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Fallout from violent hostage rescue: Hamas, Israel dig in as US pushes peace plan




U.S. Secretary of State Antony Blinken pitched the latest cease-fire proposal in Cairo on Monday, urging Hamas to sign off on a three-stage plan the Biden administration says would free all militant-held hostages and end the fighting.

“My message to governments throughout the region, to people throughout the region, is if you want a ceasefire, press Hamas to say ‘yes’,” Blinken said after meeting with Egyptian President Abdel Fattah al-Sisi.

Bur senior Hamas official Sami Abu Zuhri told Reuters that Blinken’s comments reflected deeply entrenched U.S. support for Israel and were an obstacle to peace.

“Blinken’s speech during his visit to Egypt is an example of bias to Israel,” Abu Zuhri said. “It offers an American cover to the holocaust conducted by the occupation in Gaza.”

The trip, which also will include Israel, Qatar and Jordan, comes as the U.S. seeks a U.N. Security Council vote on the cease-fire resolution. The Biden administration says the Israeli government has already expressed support for the plan, although Prime Minister Benjamin Netanyahu’s office has not confirmed the claim.

Blinken was headed to Israel, where Netanyahu, buoyed by the weekend rescue of four hostages that drew rave reviews in Israel, reiterated his stand that the war will not stop until Hamas is eliminated.

“We are committed to total victory,” Netanyahu said in a statement. “We do not want to – and cannot – abandon the arena, not just because of the wonderful boys who have fallen, but because this is the future of the country. We have no choice.”

It was not clear how the hostage raid, which the Gaza Health Ministry says killed 274 Palestinians, might impact the cease-fire effort. The State Department is pressing its position that the deal is win for both sides.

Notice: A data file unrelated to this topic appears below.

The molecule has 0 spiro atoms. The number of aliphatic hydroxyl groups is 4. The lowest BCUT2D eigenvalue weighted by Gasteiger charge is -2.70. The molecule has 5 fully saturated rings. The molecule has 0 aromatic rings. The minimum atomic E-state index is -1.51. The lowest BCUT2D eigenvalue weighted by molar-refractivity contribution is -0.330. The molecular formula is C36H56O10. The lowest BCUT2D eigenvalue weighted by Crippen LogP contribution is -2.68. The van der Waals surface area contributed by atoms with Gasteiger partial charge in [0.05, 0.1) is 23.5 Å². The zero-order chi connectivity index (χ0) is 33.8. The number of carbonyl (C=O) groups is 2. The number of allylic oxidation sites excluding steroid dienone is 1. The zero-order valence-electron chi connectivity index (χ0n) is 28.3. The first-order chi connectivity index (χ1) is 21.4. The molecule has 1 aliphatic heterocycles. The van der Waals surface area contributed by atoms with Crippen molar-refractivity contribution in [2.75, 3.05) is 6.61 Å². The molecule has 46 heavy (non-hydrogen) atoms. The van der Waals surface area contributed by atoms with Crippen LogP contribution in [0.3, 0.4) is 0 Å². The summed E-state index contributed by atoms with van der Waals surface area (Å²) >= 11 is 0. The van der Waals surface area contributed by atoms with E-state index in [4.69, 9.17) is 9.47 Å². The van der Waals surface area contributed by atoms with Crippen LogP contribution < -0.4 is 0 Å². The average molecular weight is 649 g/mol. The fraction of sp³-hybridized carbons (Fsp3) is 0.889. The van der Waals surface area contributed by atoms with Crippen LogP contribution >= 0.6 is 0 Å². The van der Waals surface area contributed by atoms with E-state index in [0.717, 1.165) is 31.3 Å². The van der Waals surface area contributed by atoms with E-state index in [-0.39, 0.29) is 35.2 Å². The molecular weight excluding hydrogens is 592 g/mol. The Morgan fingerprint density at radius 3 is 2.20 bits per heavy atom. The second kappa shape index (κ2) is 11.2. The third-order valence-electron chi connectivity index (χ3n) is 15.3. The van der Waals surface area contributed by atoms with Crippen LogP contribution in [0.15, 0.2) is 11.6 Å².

“The Secretary will discuss how the cease-fire proposal would benefit both Israelis and Palestinians,” the department said in a statement. “He will underscore that it would alleviate suffering in Gaza, enable a massive surge in humanitarian assistance, and allow Palestinians to return to their neighborhoods.” 

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∎ Hamas leaders have given militants holding hostages standing orders to shoot their captives if they think Israeli forces are coming to free them, Israeli officials told the New York Times.

∎ The Biden administration is close to finalizing a treaty with Saudi Arabia that would commit the U.S. to help defend the Gulf nation while encouraging diplomatic ties between Riyadh and Israel, the Wall Street Journal reported, citing U.S. and Saudi officials.

The Treasury Department announced sanctions against 10 people, companies and ships accused of illegally transporting oil and other commodities for the Yemen-based Houthi rebels and financial facilitator Sa’id al-Jamal. The Houthis have been attacking ships in the Middle East since November, claiming the seizures are a show of support for the Palestinians under siege in Gaza. The latest round of sanctions include shipping companies based in India, the United Arab Emirates and Hong Kong.

Under Secretary of the Treasury for Terrorism and Financial Intelligence Brian Nelson said in a statement the U.S. government is “committed to disrupting and degrading the Houthis’ ability to engage in attacks against commercial shipping and naval vessels.’

Residents in central Gaza refugee camp of Nuseirat were clearing away debris and searching for the dead after the massive Israel raid that freed four hostages Saturday. Palestinian officials say 274 people were killed, including scores of women and children, in one of the deadliest assaults of the war.

“We are exhausted and helpless, enough is enough,” said Jehad, who fled with his family to the nearby town of Deir al-Balah. The family had already been displaced from Gaza City to Nusseirat, to Khan Younis, to Rafah and back to Nusseirat since the war began.

Nusseirat resident Anas Alyan, standing outside the ruins of his home, described how Israel commandos in shorts had been shooting in the streets while F-16s and quadcopters − helicopters with four rotors −fired from the air.

“Anyone moving or walking, was killed immediately,” he said. “There are still children under this building. We don’t know how to pull them out.”

Contributing: Reuters

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